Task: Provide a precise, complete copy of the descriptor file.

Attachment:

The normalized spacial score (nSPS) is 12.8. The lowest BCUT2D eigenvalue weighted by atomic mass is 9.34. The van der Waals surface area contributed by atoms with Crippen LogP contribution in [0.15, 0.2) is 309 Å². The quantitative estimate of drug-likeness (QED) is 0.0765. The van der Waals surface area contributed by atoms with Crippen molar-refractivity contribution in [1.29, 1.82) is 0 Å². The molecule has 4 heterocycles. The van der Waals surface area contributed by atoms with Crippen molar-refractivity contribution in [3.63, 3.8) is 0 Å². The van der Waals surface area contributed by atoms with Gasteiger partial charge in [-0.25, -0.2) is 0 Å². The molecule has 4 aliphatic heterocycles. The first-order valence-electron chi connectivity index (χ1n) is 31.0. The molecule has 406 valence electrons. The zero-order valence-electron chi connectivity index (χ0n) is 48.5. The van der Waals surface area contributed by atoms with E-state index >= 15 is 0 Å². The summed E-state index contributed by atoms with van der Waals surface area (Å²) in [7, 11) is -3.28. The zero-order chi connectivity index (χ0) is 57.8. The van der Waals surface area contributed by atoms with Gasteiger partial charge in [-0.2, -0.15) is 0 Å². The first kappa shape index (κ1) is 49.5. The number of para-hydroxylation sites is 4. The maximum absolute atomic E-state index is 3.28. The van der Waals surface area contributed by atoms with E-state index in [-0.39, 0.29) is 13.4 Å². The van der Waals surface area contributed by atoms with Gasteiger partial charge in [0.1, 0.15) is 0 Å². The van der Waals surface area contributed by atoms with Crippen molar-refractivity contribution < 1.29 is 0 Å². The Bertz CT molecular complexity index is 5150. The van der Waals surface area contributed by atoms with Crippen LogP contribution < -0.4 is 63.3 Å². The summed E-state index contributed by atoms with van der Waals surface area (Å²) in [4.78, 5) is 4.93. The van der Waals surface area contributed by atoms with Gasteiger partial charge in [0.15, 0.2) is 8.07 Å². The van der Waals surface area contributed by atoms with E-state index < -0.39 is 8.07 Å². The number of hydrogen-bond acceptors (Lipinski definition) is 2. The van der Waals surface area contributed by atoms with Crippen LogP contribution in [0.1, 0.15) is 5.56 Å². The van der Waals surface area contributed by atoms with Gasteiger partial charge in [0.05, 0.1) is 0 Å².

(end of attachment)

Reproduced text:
The normalized spacial score (nSPS) is 12.8. The lowest BCUT2D eigenvalue weighted by atomic mass is 9.34. The van der Waals surface area contributed by atoms with Crippen LogP contribution in [0.15, 0.2) is 309 Å². The quantitative estimate of drug-likeness (QED) is 0.0765. The van der Waals surface area contributed by atoms with Crippen molar-refractivity contribution in [1.29, 1.82) is 0 Å². The molecule has 4 heterocycles. The van der Waals surface area contributed by atoms with Crippen molar-refractivity contribution in [3.63, 3.8) is 0 Å². The van der Waals surface area contributed by atoms with Gasteiger partial charge in [-0.25, -0.2) is 0 Å². The molecule has 4 aliphatic heterocycles. The first-order valence-electron chi connectivity index (χ1n) is 31.0. The molecule has 406 valence electrons. The zero-order valence-electron chi connectivity index (χ0n) is 48.5. The van der Waals surface area contributed by atoms with E-state index >= 15 is 0 Å². The summed E-state index contributed by atoms with van der Waals surface area (Å²) in [7, 11) is -3.28. The zero-order chi connectivity index (χ0) is 57.8. The van der Waals surface area contributed by atoms with Gasteiger partial charge in [-0.2, -0.15) is 0 Å². The first kappa shape index (κ1) is 49.5. The number of para-hydroxylation sites is 4. The maximum absolute atomic E-state index is 3.28. The van der Waals surface area contributed by atoms with E-state index in [-0.39, 0.29) is 13.4 Å². The van der Waals surface area contributed by atoms with Gasteiger partial charge in [0.1, 0.15) is 0 Å². The van der Waals surface area contributed by atoms with Crippen molar-refractivity contribution < 1.29 is 0 Å². The Bertz CT molecular complexity index is 5150. The van der Waals surface area contributed by atoms with Crippen LogP contribution < -0.4 is 63.3 Å². The summed E-state index contributed by atoms with van der Waals surface area (Å²) in [4.78, 5) is 4.93. The van der Waals surface area contributed by atoms with Gasteiger partial charge in [0.15, 0.2) is 8.07 Å². The van der Waals surface area contributed by atoms with E-state index < -0.39 is 8.07 Å². The number of hydrogen-bond acceptors (Lipinski definition) is 2. The van der Waals surface area contributed by atoms with Crippen LogP contribution in [0.1, 0.15) is 5.56 Å². The van der Waals surface area contributed by atoms with Gasteiger partial charge in [0.05, 0.1) is 0 Å².